Joel Tadman gives his verdict on the recent string of driver test failures on tour and explains why the players almost certainly aren't to blame

In golf, distance isn’t everything. But it isn’t far off.

The promise of extra yards from a new club is what brings us mere mortals a step closer to the tour pros, who themselves know it has been proven that hitting the ball further off the tee results in lower scores.

But in the quest for longer drives, have the manufacturers gone too far on behalf of their stable? The question comes in light of Reuters reporting that the drivers of numerous PGA Tour players failed the CT test at the Safeway Open, making them non-conforming.

It’s another potential setback for the manufacturers after Xander Schauffele’s driver failed in the lead up to the start of the Open Championship earlier this year.

But whose fault is this and is it much of a fuss over nothing? You can’t blame the manufacturers for making their drivers as hot as possible. Every driver media launch I’ve been on talks about making faces thinner, more flexible, closer to legal limits etc.

Despite this constant desire to push the rules to the limit, I’d be willing to bet a hefty sum that no manufacturer, deliberately or inadvertently, lets a non-confirming driver leave the factory.

I think part of the problem does come down to what is known as creeping, where a once legal driver can become illegal through regular use. When you think about how hard a tour pro hits a ball and how often they practice, it’s only natural for the properties of the face to change very slightly over time.

Remember, we’re only talking the difference of a few milliseconds here, which is practically nothing. If a driver is one or two milliseconds over the prescribed CT limit of 257, I’d be amazed if this led to an increase in carry distance of more than a yard. So the marginal gains to be had just aren’t worth the bad PR, not that the details are revealed.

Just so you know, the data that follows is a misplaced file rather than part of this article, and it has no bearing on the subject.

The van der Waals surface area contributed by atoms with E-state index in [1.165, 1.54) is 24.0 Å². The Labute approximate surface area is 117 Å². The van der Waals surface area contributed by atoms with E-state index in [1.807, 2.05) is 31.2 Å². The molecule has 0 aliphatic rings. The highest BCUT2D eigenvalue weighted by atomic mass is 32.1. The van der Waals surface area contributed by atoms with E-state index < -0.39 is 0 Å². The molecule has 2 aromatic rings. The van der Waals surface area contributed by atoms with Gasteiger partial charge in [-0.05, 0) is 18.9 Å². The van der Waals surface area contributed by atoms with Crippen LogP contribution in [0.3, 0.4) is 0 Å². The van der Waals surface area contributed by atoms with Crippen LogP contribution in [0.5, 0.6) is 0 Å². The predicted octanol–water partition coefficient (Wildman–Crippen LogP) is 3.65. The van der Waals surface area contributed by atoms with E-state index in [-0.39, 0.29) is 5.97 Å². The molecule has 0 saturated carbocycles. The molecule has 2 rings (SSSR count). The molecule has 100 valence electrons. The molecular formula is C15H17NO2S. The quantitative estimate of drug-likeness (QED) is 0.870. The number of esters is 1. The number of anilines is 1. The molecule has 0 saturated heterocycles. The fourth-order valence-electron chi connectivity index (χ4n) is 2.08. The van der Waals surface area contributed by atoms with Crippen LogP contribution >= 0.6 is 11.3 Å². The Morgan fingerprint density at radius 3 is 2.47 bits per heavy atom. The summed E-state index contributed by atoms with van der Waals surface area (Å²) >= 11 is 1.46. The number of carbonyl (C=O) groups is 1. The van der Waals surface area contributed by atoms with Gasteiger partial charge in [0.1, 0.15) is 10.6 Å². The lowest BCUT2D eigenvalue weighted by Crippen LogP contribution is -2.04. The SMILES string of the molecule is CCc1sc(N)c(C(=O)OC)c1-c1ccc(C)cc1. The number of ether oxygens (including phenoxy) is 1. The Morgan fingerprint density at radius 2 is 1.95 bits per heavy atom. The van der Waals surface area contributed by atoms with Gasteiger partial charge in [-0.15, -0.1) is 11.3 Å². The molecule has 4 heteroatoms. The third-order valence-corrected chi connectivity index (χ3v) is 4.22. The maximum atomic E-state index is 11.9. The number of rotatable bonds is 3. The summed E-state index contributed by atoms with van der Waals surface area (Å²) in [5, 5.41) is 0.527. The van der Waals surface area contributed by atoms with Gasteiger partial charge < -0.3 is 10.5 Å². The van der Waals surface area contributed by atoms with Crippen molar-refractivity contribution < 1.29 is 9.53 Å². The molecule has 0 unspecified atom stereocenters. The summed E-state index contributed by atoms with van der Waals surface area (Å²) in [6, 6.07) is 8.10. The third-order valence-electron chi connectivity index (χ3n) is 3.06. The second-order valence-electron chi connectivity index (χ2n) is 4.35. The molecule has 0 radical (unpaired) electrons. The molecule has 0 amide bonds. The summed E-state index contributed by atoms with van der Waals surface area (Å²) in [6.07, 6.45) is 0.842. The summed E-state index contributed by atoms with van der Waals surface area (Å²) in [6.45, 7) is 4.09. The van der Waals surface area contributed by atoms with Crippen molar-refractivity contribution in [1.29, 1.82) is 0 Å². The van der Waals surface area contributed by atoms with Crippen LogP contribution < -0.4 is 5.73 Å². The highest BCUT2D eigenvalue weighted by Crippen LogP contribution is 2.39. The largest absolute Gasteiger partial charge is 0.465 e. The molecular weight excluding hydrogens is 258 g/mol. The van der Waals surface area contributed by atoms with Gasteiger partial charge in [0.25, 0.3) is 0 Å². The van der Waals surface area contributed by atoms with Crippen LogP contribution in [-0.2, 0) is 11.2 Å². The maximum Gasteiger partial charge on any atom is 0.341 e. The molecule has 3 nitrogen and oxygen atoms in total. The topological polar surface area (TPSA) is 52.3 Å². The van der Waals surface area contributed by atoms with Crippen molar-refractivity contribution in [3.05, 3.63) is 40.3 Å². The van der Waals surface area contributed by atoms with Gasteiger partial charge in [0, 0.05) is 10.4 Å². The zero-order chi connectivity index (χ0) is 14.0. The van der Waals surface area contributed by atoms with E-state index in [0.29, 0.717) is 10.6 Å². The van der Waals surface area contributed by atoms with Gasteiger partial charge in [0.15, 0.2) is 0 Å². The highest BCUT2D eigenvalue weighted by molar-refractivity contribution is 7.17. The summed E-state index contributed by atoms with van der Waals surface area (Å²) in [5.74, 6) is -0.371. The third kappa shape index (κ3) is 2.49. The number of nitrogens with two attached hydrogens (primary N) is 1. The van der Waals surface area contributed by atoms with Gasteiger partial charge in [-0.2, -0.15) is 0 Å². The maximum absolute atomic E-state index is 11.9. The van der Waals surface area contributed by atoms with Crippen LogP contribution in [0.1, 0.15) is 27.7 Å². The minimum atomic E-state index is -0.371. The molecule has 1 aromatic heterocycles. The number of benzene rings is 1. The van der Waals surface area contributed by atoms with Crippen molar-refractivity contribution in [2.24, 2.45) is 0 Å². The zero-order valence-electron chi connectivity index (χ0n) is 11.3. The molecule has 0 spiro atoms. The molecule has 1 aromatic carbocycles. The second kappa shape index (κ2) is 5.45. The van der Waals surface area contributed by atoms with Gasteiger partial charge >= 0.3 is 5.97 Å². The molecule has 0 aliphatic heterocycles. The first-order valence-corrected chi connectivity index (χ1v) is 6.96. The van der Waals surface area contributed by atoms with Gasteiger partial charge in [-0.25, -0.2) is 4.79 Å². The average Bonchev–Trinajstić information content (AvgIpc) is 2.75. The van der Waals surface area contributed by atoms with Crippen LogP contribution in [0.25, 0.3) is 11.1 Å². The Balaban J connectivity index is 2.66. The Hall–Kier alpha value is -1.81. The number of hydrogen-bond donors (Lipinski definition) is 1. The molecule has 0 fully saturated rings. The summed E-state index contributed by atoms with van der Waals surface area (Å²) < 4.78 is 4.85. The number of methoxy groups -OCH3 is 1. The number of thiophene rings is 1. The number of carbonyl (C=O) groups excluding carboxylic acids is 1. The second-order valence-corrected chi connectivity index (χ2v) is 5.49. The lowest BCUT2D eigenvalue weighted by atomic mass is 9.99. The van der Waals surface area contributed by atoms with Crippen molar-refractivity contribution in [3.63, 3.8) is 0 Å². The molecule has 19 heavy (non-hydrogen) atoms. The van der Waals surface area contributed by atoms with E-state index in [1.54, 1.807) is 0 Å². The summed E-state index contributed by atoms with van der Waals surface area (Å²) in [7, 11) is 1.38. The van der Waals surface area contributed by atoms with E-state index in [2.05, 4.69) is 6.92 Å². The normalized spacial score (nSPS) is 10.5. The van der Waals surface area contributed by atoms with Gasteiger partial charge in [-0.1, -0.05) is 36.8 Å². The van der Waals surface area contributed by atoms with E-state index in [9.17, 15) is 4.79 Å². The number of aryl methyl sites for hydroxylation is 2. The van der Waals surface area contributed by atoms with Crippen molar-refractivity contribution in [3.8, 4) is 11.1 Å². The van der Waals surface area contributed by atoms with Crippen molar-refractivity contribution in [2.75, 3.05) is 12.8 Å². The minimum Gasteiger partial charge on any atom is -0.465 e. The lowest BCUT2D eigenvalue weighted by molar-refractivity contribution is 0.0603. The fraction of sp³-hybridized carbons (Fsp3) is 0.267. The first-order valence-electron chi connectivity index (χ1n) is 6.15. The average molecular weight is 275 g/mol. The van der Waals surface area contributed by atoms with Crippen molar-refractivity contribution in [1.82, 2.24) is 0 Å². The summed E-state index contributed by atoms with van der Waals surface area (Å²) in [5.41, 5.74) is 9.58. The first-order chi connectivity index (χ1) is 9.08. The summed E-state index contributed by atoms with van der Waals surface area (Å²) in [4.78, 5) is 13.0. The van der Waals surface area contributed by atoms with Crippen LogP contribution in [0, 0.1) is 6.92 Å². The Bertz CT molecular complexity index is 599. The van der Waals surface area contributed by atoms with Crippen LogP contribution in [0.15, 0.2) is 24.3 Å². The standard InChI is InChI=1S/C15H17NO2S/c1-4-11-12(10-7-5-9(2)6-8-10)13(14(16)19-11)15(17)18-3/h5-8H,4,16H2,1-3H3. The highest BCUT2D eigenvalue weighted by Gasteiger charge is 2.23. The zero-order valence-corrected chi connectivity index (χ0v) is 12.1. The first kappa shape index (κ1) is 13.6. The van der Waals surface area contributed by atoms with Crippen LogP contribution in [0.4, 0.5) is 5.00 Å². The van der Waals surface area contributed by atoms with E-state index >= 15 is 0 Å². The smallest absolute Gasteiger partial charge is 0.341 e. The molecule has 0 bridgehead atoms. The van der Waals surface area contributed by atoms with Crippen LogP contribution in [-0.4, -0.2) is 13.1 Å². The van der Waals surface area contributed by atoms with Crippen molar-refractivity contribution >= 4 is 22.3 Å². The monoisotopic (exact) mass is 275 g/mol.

Another piece of the puzzle is the CT testing machines used by the various manufacturers, the USGA and R&A. While in theory all the same, differences in calibration can cause different readings, so what a manufacturer deemed to be a legal driver when it left the factory could be deemed illegal when tested at a tour event months later.

I do feel sorry for the players – it is not their fault. They put their faith in the manufacturers to provide them with the best equipment possible while staying within the laws of the game. The subtle variances in manufacturing tolerances means that no head is exactly the same. If their driver is deemed non-conforming, it is not as simple as changing into another ‘like-for-like’ head. It takes a lot of time and testing to fine tune the performance and be comfortable hitting drives under pressure at the highest level.

So while I’m all for greater scrutiny and welcome the greater pool of players being tested each week, I think the relationship between the governing bodies and manufacturers needs to be closer to eke out irregularities in results.